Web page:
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Women’s Top Diabetes Concerns

Watch for Infections

“Certain types of infections can happen to anyone, men or women, but they tend to happen more frequently among women with type 2 diabetes,” says Melanie Jay, MD, a New York University professor of medicine. High blood sugars make a person with diabetes more likely to get infections. Higher than normal blood sugars may be a subtle sign of an infection.

Urinary tract infections happen when bacteria grow more readily in the lining of the bladder. Urinary tract infections can usually be treated with antibiotics your doctor prescribes.

Vaginal yeast infections may also accompany type 2 diabetes. The yeast, called candida, lives all over our bodies but thrives in warm, moist areas. If your blood sugars are often too high, you can have an overgrowth of candida that leads to infections.

Yeast infections can happen in other parts of the body where you have skin folds, such as in the armpits or beneath the breasts. People with diabetes can be prone to these infections.

What About Menopause?

Blood sugar fluctuations can cause some symptoms that are similar to those common in menopause, such as mood changes, fatigue, and hot flashes. Type 2 diabetes might also worsen sexual problems that can happen during menopause, like vaginal dryness and painful sex.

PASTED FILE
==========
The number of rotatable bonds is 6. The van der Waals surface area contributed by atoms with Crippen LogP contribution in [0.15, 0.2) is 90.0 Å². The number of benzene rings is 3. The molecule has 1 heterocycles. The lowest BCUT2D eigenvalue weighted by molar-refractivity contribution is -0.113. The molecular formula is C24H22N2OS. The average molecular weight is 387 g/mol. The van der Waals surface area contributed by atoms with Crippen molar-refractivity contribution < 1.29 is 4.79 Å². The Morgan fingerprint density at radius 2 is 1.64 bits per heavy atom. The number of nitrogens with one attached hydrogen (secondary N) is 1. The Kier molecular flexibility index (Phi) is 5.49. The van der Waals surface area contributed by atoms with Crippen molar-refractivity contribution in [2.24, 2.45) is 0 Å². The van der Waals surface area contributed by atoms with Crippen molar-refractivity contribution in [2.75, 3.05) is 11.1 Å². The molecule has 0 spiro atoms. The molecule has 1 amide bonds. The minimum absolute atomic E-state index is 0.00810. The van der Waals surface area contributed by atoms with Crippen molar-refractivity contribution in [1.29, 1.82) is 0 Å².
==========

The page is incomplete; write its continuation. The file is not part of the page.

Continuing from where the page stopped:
If you have any of these problems, talk to your doctor. Getting your diabetes under control helps.

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Reviewed on June 03, 2014

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If the level is below 70 or you are experiencing symptoms such as shaking, sweating or difficulty thinking, you will need to raise the number immediately. A quick solution is to eat a few pieces of hard candy or 1 tablespoon of sugar or honey. Recheck your numbers again in 15 minutes to see if the number has gone up. If not, repeat the steps above or call your doctor.

People who experience hypoglycemia several times in a week should call their health care provider. It's important to monitor your levels each day so you can make sure your numbers are within the range. If you are pregnant always consult with your health care provider.

Congratulations on taking steps to manage your health.

However, it's important to continue to track your numbers so that you can make lifestyle changes if needed. If you are pregnant always consult with your physician.

Your level is high if this reading was taken before eating. Aim for 70-130 before meals and less than 180 two hours after meals.

Even if your number is high, it's not too late for you to take control of your health and lower your blood sugar.

One of the first steps is to monitor your levels each day. If you are pregnant always consult with your physician.

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